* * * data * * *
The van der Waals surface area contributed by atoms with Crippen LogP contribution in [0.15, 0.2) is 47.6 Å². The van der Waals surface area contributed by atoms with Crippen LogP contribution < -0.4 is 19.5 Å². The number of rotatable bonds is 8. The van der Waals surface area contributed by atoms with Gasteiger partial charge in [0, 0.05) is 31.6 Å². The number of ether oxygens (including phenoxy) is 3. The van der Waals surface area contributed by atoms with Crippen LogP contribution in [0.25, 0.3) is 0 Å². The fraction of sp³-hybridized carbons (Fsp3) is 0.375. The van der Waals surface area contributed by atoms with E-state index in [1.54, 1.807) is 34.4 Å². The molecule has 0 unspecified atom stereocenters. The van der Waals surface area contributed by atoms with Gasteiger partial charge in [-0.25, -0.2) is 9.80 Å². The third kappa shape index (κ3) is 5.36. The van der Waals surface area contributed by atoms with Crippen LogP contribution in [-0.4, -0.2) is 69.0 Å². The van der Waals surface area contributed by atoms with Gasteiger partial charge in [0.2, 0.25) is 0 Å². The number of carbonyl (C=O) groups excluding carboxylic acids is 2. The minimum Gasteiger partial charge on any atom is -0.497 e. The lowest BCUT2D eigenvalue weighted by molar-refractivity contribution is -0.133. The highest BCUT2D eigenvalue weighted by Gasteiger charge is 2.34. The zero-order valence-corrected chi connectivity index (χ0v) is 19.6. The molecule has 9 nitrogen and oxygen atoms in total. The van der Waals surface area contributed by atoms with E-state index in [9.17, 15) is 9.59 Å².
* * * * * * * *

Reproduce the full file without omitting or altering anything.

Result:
The van der Waals surface area contributed by atoms with Crippen LogP contribution in [0.15, 0.2) is 47.6 Å². The van der Waals surface area contributed by atoms with Crippen LogP contribution < -0.4 is 19.5 Å². The number of rotatable bonds is 8. The van der Waals surface area contributed by atoms with Gasteiger partial charge in [0, 0.05) is 31.6 Å². The number of ether oxygens (including phenoxy) is 3. The van der Waals surface area contributed by atoms with Crippen LogP contribution in [0.25, 0.3) is 0 Å². The fraction of sp³-hybridized carbons (Fsp3) is 0.375. The van der Waals surface area contributed by atoms with E-state index in [1.54, 1.807) is 34.4 Å². The molecule has 0 unspecified atom stereocenters. The van der Waals surface area contributed by atoms with Gasteiger partial charge in [-0.25, -0.2) is 9.80 Å². The third kappa shape index (κ3) is 5.36. The van der Waals surface area contributed by atoms with Crippen LogP contribution in [-0.4, -0.2) is 69.0 Å². The van der Waals surface area contributed by atoms with Gasteiger partial charge in [0.2, 0.25) is 0 Å². The number of carbonyl (C=O) groups excluding carboxylic acids is 2. The minimum Gasteiger partial charge on any atom is -0.497 e. The lowest BCUT2D eigenvalue weighted by molar-refractivity contribution is -0.133. The highest BCUT2D eigenvalue weighted by Gasteiger charge is 2.34. The zero-order valence-corrected chi connectivity index (χ0v) is 19.6. The molecule has 9 nitrogen and oxygen atoms in total. The van der Waals surface area contributed by atoms with E-state index in [9.17, 15) is 9.59 Å².